[LMB] Old Moldy OT:

Joel Polowin jpolowin at hotmail.com
Thu May 11 17:16:42 BST 2006

James <cessnadriver at gmail.com> wrote:
>I don't know if this happened, but since it deals with chemistry or
>physics... calculating temperatures and ending up with -300 degrees
>Ceslus? Has that happened?

In (bad) SF?  The Trek NextGen episode "The Royale" had a planetary
surface temperature of "minus 291 degrees Celsius".

In reality?  The temperature of a system at equilibrium is determined
by the distribution of energy states of its components.  In a system
at absolute zero, all the components would be in their lowest
possible energy states; as the temperature rises, statistically,
there's a shift of an increasing portion of the components into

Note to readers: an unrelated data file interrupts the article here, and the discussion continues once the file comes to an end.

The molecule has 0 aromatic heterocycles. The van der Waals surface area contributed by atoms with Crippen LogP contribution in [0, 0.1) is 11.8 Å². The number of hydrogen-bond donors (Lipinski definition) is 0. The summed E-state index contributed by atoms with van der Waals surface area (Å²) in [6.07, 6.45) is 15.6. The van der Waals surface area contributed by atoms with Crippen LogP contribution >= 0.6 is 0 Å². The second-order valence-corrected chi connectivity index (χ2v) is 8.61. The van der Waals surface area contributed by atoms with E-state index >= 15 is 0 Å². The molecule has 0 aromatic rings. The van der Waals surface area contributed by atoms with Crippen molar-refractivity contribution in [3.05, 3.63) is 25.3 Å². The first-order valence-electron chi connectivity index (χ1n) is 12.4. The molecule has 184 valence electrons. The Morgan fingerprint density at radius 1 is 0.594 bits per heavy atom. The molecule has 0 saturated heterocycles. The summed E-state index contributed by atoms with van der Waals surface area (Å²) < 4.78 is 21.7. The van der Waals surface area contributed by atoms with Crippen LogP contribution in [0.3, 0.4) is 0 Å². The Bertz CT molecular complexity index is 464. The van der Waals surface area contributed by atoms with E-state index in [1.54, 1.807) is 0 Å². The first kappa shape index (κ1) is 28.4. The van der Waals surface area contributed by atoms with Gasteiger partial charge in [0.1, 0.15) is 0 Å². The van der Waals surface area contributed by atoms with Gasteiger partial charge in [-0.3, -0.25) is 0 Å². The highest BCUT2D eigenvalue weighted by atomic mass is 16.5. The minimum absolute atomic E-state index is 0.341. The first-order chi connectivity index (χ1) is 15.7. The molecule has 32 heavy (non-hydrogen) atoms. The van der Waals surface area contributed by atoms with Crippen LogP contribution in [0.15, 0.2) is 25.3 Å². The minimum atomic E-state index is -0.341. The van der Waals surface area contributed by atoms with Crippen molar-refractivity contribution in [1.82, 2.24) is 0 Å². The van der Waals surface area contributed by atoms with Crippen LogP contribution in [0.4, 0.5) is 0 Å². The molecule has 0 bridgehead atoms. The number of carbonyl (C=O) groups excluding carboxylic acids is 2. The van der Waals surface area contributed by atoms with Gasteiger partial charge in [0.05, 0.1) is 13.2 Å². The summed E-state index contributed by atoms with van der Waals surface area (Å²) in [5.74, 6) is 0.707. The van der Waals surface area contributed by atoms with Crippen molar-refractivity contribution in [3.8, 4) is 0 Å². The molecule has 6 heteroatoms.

higher energy states.  But the usual calculation of theoretical
temperature from the distribution assumes that the system is at
equilibrium, and if the distribution is weird, the temperature
calculated from it may also be weird.  I'm rusty on this kind of
calculation (and never was very good at it!) but I seem to recall
that if there's a "population inversion" -- basically, that the
proportion of system components in a high energy state is higher
than the proportion in a low state -- the calculated temperature
comes out below absolute zero.  (In such a situation, the system
is set up to dump a lot of energy so as to get back to a normal
distribution -- for example, population inversion is required for
a classic laser to emit.)


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